I like to read the industry magazines to see what’s being published.  It helps me to decide what’s needed in the marketplace.  As always, it seems that the same biographies about African-Americans are being published over and over.  I remember when I wanted to write about Ida B. Wells Barnett–school teacher, newspaper owner, civil rights activist (her investigations of lynching incidents are legendary), wife, mother of 4 children and fashionista.  Her face was on the postage stamp on the letter I sent to the publisher to pitch my biography idea.  They turned it down because they “had never heard of her!”  I had to fight to get the book published, but it was worth it to honor such a wonderful woman and to educate folks about her life.

I’d like to see all aspects of African-American history celebrated in children’s literature.  In the future, I’ll probably work with my publishers to publish books that celebrate the stories about our contributions to history that haven’t been told.




SKIN DEEP AND OTHER TEENAGED REFLECTIONS: 1996 Violet Crown Awards Special Citation


DANCING WITH THE INDIANS: 1991 Violet Crown Special Citation
THE SINGING MAN: 1994 Violet Crown Special Citation/ALA Coretta Scott King Honor Book for Illustrations
POPPA’S NEW PANTS: 1996 Teddy Award


THE GHOST OF SIFTY-SIFTY SAM:  North Carolina Children’s Book Award, 1999
SEEDS GROW: Gold Winner Oppenheim Book Award, 2000


THE PRINCESS OF THE PRESS: THE STORY OF IDA B. WELLS-BARNETT:  National Council of Social Studies Woodson Award


SEVEN SPOOLS OF THREAD: winner of the Platinum Book Award-Oppenheim Toy Portfolio; featured on THE TODAY SHOW; Notable Social Studies Trade Book-2001, Children’s Book Council and National Council for the Social Studies; 2002 Children’s Book Committee Best Children’s Book of the Year; Show Me Readers Award Master list; Louisiana Young Reader’s Choice Award, Not Just for Children Anymore! 2001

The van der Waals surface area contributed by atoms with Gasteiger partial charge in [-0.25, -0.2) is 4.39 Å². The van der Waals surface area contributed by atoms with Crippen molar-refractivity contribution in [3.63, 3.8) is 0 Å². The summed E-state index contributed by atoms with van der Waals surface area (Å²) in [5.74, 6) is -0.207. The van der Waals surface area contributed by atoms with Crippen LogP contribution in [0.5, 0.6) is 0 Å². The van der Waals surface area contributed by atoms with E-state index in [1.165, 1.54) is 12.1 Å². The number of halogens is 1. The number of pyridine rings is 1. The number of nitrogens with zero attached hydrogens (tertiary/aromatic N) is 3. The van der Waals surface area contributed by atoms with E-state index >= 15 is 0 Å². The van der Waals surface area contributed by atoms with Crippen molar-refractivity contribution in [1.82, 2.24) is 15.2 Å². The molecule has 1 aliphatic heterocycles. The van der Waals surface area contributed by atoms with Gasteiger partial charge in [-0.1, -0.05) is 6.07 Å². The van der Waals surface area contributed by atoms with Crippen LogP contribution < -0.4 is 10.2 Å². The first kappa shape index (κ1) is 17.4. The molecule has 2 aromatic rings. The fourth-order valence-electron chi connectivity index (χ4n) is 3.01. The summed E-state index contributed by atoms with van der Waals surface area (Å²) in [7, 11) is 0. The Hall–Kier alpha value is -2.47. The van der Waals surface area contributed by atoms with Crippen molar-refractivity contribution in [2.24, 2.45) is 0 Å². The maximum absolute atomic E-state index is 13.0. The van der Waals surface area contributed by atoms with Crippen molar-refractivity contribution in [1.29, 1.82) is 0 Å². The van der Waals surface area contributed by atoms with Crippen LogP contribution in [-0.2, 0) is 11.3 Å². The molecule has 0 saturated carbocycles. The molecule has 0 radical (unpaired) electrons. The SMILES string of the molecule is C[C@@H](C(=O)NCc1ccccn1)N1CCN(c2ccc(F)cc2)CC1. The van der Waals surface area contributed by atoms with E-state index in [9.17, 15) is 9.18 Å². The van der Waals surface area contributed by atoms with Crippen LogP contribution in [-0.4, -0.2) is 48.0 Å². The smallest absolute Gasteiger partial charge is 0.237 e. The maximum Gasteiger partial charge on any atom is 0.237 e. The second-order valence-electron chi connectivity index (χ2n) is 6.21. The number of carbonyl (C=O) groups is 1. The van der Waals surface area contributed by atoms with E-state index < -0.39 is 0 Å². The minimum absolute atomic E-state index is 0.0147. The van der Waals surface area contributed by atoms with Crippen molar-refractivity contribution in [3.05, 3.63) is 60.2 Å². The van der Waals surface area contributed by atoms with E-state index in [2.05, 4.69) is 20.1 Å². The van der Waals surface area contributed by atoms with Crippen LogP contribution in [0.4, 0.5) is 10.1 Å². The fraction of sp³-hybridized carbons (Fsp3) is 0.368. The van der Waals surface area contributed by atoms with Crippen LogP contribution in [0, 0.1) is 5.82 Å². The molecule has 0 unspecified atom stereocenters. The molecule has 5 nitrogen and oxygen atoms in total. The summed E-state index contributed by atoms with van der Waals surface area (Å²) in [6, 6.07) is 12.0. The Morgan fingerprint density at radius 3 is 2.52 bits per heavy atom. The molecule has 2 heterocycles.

DAISY AND THE DOLL: Winner of the Dr. Martin Luther King, Jr., Living the Dream Award, 2002

Day 22: Daniel Minter

February 22, 2013

url-15Artist-illustrator Daniel Minter comes to us hot off the heels of winning a 2013 Coretta Scott King honor for his illustrations in the book Ellen’s Broom, written by Kelly Starling Lyons.

Minter has mastered both fine and commercial art. He creates his art using canvas, wood, metal, paper . . . the list goes on . . . twine, rock, sand, paint. Computer art too. An extraordinary talent he is, not many artists are as versatile.

The creator of the 2004 and 2011 Kwanzaa stamp for the U.S. Postal Service, Minter employs a bold and colorful pallet. His art has been exhibited both nationally and internationally at galleries and museums including the Seattle Art Museum, the Tacoma Art Museum, Bates College, Hammonds House Museum and the Meridian International Center.

Minter is not a newcomer to the field of children’s literature. His first book, The Footwarmer and the Crow, written by Evelyn Coleman, published in 1994 to critical acclaim. He is also the illustrator of Seven Spools of Thread: A Kwanzaa Story, by Angela Shelf Medearis, which is illustrated in his distinctive lino-cut technique.url-16

By Daniel Minter, artist-illustrator

The Journey

In 1993 as I was making an effort to infuse more of a statement with my work by combining my personal art sensibilities with my commercial illustration work wherever possible, I received a call from Harold Underdown at Macmillan Publishing requesting to see some samples of my artwork that included people and children. Apparently the author, Evelyn Coleman, had seen some of my paintings in Atlanta and thought that they would make a perfect match with her story, “The Footwarmer and the Crow”, and convinced Harold to consider me (an unknown artist) as the illustrator for her book. Normally, the choice of the illustrator is reserved for the editor while the author has little or no involvement. Many people are surprised at this and feel that of course, the author should pick the illustrator and tell them how to draw the characters, but there is very little reason for an editor to do this.